Road Cycling

Scott Contessa Solace 15 Disc Women’s 2017 Road Bike Reviewed

We checked out this endurance machine to see how it performed over long winter miles

‘Horses for courses’ I muttered as I leaned into yet another waterlogged bend, 50 miles into a rutted road ride in weather that could only be described of as ‘British’.

There are hundreds of great bikes to choose from – the art is in picking the one that’s best designed for your style of riding. If you’re into long miles, want a comfortable and confidence inspiring platform and components designed to perform in all conditions, this bike could be for you.

The Scott Contessa Solace is an endurance ready bike that’s been engineered specifically for women based on feedback from customers and dealers. It’s been fitted with components that see it veering dangerously close to the ‘adventure road’ genre – which is dangerously good if you fancy getting off the beaten track.

In fact, as I’m rolling along in a group, describing the hydraulic disc brakes and 28mm tyres, a fellow rider asks me “is it actually a road bike?” – and I have to confess – this bike certainly blurs the distinguishing lines. Here’s the lowdown…

Scott Contessa Solace 15 Disc Women’s 2017 Road Bike frame

The Scott Contessa Solace Disc – an endurance frame designed specifically for women

Scott have been manufacturing women’s specific bikes under the ‘Contessa’ name for years – and this carbon frame has been created from the ground up to suit the requirements Scott believe the majority of female riders have.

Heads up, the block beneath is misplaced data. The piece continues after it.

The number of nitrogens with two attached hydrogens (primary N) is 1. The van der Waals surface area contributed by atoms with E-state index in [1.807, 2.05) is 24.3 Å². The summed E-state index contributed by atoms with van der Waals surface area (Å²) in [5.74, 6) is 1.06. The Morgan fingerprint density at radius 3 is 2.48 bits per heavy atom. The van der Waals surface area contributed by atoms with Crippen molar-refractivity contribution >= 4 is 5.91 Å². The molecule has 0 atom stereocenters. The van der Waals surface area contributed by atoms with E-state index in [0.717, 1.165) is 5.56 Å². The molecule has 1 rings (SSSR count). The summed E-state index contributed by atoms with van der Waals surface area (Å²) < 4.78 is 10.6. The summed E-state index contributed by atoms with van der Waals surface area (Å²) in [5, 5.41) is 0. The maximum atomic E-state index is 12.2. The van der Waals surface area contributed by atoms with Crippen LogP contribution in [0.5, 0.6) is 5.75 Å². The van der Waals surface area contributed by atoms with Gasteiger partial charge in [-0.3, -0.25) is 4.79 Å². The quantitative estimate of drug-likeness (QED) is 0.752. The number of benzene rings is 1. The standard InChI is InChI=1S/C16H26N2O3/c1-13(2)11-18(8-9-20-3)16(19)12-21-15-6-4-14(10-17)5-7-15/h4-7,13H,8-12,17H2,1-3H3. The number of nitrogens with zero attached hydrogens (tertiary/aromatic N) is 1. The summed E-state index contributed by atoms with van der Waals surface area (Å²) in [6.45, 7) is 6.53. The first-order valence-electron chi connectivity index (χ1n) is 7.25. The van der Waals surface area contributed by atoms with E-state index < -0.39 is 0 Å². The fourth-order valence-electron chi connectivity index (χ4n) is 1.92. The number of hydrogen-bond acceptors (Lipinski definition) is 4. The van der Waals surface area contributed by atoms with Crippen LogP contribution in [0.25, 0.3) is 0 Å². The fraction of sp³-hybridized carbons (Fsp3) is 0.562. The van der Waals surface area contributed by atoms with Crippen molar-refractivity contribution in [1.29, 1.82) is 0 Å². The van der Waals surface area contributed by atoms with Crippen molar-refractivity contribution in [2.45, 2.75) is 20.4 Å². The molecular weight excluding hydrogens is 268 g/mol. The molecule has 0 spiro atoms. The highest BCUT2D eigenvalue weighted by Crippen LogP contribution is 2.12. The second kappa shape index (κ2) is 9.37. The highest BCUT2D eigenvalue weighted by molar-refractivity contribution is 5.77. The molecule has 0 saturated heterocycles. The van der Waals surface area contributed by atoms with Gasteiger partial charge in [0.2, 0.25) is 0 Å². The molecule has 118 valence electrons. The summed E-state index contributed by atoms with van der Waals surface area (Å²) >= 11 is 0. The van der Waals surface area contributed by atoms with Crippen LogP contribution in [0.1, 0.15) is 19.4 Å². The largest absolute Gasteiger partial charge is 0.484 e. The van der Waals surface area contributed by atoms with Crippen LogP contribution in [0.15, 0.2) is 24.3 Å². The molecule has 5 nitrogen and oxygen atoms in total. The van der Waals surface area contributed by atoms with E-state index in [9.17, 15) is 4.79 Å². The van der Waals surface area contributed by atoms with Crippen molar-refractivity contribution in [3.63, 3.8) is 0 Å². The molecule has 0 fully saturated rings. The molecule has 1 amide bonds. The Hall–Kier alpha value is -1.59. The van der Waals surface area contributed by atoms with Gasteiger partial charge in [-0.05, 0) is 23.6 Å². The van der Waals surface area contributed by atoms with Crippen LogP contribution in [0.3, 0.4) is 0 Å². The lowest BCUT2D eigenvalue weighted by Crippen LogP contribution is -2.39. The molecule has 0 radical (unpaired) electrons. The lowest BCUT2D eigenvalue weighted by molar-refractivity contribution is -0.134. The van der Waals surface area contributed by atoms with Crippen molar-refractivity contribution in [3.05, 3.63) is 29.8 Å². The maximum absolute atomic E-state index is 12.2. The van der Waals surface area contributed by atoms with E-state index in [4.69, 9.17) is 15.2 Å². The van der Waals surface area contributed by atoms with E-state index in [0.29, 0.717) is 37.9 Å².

Speaking to Women’s Marketing Co-ordinator at the 1958 founded brand, Sarah Merminod tells me: “The Scott Contessa Solace has designed using feedback from focus groups, customers and dealers. It’s got a shorter top tube, and a taller head tube, which puts the rider into a more stable and upright position. If women are looking for a real racing machine, we’d point them more in the direction of our [unisex] Addict or Foil frames.”

Taller head tube makes for a more relaxed position

In a size Small, 51cm frame, the head tube measures 155mm, the stack 560mm and reach is 365mm with a 90mm stem. Compared to the men’s small (the men’s range offers ‘in between sizes’, so a small is a 52) – the measurements only differ by 10-12mm – but that’s enough to show that Scott have taken clear steps to implement the desired position fed back to them by their female customers.

If all of that just sounds like numbers – it means when I swing my leg over the fit feels fairly upright and I don’t have to round my back over to reach the Shimano Ultegra shifters.

The character of this frame isn’t just about the women’s-specific-ness, though. Both Contessa and unisex Solace bikes have been treated to some serious comfort technology – all of it focused on dampening out road fatigue, without reducing power.

Tiny, tiny seatstays offer compliance and comfort

Engineers have designed what they call ‘comfort zones’ and ‘power zones’. To boost the comfort where it matters, they focused on the rear triangle – attaching the incredibly skinny seatstays directly to the toptube. At the front end, they worked to ensure that the top of the fork is rigid enough to allow for optimum handling and braking, whilst the ground-facing end of the fork uses more compliant carbon lay up for a smoother ride.

Shock Dampening System tech helps reduce road buzz

‘SDS’ – or ‘Shock Dampening System’ tech has been applied to the fork dropouts, seatstays, and where the top and down tubes meet the seatpost. Effectively more compliant carbon was used to separate these crucial comfort areas from the ‘power’ generating regions, which have been designed to be much stiffer. Where power really matters, Scott have worked to optimise it with a tapered headtube, beefed up dowtube, oversized bottom bracket shell and asymmetrical chainstays – all in aid of quick accelerations.